Our trip to Abisko National Park was, for me, was an experience of a lifetime, giving the opportunity to enjoy the far north in winter, and spend time meeting other exchange students. In our few days, we cross-country skied, snow-shoe hiked, ice climbed, and viewed the northern lights.
In Denmark, I am double placed with another exchange student, so we travelled together from our home to Sweden. The beginning journey was a couple of flights to reach Stockholm, where we met everyone else attending the trip.
There were approximately 30 students, and as on all other trips, everyone immediately starts conversations with each other. It is quite predictable what will be spoken. Questions such as “where are you from”, “where are you living”, “why did you decide to become an exchange student?”, and “what is your host family like?” tend to begin the talking.
It seems exchange students have an inherent ability to not stop talking to each other, which is nice. One learns much from these conversations. Exchange students seem to cling together, because we all can find understanding and empathy for each other, being in a common situation in a foreign land from our own.
Stockholm being only half way to our destination, we all continued further north by train, which took about seventeen hours. Many were concerned with what boredom would come, but in reality, it was not bad at all. We left in the evening, slept the night in six people compartments, and arrived at the Abisko Tourist Station mid-morning.
In Denmark, people use the word “hyggelig” a lot. The train ride could be described as such. We crammed many into small sleeping compartments, telling stories, jokes, playing games, and talking about language.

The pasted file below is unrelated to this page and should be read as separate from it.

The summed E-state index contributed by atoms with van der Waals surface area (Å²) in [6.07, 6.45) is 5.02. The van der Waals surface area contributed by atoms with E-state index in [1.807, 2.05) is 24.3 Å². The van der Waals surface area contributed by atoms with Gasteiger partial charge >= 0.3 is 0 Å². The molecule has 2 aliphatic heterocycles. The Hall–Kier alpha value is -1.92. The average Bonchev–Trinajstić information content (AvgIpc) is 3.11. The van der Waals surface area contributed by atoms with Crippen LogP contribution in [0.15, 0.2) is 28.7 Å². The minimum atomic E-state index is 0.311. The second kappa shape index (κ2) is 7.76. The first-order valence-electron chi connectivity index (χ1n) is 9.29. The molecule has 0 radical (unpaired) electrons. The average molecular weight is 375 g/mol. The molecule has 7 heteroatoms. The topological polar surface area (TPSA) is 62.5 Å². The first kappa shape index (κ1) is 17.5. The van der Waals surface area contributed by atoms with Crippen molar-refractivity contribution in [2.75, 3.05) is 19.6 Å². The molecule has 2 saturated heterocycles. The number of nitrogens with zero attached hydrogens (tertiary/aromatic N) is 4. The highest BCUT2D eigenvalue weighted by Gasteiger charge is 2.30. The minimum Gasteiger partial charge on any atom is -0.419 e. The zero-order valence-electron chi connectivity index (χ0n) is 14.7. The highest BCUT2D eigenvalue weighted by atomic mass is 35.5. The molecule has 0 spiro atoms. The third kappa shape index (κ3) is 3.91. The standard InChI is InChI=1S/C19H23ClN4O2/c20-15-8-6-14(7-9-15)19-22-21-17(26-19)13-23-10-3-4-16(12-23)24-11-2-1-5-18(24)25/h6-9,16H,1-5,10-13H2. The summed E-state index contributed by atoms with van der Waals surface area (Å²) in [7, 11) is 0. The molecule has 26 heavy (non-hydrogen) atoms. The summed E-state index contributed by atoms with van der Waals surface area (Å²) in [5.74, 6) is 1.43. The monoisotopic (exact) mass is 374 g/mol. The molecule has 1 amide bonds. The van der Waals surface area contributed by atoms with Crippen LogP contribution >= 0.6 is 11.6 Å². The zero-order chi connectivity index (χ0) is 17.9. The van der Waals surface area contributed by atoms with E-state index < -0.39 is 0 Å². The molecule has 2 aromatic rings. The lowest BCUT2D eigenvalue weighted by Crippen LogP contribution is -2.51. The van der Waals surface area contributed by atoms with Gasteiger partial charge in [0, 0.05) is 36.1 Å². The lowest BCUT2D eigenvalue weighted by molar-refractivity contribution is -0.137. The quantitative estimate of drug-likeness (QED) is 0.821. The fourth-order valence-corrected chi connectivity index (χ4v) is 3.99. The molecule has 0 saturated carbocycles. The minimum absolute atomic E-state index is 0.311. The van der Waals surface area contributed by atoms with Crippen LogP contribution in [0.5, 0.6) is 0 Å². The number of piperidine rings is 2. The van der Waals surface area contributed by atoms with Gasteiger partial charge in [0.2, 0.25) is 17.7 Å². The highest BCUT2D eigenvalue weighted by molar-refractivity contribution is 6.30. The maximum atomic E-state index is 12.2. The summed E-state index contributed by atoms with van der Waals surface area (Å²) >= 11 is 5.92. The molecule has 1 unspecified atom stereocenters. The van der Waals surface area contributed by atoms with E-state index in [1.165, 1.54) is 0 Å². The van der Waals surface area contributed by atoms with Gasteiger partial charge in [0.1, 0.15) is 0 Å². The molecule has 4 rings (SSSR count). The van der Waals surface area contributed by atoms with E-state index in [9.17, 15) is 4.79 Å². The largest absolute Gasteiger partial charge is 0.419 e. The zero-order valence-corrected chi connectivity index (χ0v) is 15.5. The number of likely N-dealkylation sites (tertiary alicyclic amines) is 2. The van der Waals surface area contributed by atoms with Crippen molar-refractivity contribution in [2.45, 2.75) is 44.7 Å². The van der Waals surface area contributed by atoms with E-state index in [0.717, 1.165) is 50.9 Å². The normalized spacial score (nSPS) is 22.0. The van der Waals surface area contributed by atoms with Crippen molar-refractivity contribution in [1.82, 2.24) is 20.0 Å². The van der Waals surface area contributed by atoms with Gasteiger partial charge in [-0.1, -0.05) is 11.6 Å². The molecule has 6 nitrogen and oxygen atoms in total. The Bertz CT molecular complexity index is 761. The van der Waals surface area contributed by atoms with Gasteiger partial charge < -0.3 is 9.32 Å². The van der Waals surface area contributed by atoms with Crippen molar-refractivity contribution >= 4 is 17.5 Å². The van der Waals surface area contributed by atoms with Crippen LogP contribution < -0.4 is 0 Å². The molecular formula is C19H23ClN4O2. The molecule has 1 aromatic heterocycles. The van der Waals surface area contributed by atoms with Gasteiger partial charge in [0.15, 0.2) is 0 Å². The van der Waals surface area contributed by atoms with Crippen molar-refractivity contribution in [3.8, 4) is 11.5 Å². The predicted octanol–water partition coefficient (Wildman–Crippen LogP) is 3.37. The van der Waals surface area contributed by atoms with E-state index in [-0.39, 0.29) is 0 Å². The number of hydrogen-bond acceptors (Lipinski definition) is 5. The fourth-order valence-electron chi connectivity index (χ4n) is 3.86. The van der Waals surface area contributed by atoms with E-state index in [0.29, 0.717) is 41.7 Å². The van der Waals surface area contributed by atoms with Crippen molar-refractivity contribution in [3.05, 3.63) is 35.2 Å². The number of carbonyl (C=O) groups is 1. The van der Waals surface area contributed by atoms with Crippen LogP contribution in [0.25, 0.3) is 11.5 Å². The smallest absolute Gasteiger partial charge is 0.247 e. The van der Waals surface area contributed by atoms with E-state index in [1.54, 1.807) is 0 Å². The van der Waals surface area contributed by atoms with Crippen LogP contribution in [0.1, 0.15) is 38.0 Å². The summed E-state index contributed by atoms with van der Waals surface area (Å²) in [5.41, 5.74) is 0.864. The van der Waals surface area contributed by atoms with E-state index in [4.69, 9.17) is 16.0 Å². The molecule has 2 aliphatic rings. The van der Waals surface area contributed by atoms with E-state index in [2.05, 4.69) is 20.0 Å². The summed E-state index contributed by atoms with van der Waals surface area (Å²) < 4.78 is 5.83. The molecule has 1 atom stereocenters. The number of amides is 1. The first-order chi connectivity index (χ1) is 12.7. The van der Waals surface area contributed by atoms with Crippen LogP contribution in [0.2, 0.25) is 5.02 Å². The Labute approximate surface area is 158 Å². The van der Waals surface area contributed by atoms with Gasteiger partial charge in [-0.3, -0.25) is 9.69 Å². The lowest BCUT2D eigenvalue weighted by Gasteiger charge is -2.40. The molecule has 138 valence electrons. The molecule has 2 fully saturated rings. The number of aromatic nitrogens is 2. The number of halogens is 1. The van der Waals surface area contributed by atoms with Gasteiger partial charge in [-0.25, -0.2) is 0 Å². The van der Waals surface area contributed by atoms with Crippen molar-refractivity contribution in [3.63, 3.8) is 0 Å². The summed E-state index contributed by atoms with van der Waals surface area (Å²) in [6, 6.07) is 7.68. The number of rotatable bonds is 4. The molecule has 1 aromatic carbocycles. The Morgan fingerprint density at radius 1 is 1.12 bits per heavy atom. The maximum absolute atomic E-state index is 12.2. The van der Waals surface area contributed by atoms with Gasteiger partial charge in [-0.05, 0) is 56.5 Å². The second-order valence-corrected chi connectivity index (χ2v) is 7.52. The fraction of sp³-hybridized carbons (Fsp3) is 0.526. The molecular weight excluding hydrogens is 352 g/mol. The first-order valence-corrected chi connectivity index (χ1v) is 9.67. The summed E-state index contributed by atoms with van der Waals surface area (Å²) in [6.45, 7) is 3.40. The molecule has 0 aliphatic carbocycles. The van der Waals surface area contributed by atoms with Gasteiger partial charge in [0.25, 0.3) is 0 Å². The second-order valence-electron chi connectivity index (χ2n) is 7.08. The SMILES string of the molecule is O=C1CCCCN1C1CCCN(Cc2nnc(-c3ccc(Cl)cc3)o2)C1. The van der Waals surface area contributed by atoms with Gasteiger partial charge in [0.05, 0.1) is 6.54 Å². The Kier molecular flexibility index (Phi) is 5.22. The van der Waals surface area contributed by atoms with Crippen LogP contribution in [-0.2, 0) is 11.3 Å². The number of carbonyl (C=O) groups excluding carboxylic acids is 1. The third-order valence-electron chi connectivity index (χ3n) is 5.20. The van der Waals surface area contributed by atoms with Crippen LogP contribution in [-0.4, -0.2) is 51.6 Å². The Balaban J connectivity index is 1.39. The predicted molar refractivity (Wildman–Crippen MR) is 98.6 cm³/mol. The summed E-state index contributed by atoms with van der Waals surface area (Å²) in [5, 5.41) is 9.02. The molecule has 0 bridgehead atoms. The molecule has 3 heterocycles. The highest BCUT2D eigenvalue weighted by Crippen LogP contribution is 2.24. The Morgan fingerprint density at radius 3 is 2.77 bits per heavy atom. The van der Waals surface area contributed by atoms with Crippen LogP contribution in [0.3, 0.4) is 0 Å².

As we came further north, there was more and more snow, and less and less light. It was cloudy the first day, and snowed, so not much was to be seen. We settled ourselves into out rooms in the hostel, and had a tour of the Sami camp nearby, learning a bit about their culture, and eating reindeer meat. We were all anxious if we would miss the northern lights since it was cloudy. Each evening, we had dinner together in the common kitchen, with one of the adults from the exchange program cooking for everyone.
After a night’s rest, our busiest day began. We had breakfast in the hotel restaurant, and then split to our different activities that were offered by the tourist station. I was in the group skiing. A guide of the park prepared, and then led us through the park for about five kilometers. It was a much clearer day than before, and the air was still.
Many had dressed for very cold weather, but even though it was below freezing, we were moving a lot, and built up a sweat. The snow was knee deep, and fresh, so we sank into it on our skies. I have only done downhill skiing before, and I must say cross-country skiing is very difficult. The more tired I got, and more likely I fell.
Shortly after lunch time, we returned, I grabbed something quick to eat and joined another group in a snow-shoe hike. It became dark around this time, but still, we were kept warm from walking, and spotted spoors of moose, fox, and deer. At dinner time, my legs were shaking from exhaustion.
Everyone was, again, anticipating northern lights. It was much more probable that night. I was sitting talking to others in the kitchen after dinner, when someone from outside sent a message to a friend that was at the eating table: there were northern lights. People yelled and jumped up frantic from their seats to run out side when they heard the message.
I grabbed my camera and tripod from my room, got my coat, and came outside. I immediately headed for the beach on the lake, where there was the best viewing. It was about 19:30, and from then on until the early morning, many were running from place to place across the snow, through the trees, meadows, and along the cliff ledge. Every time you turned a corner, you ran into a someone you knew. The lights continued steadily all night, and we had to take breaks occasionally to warm up.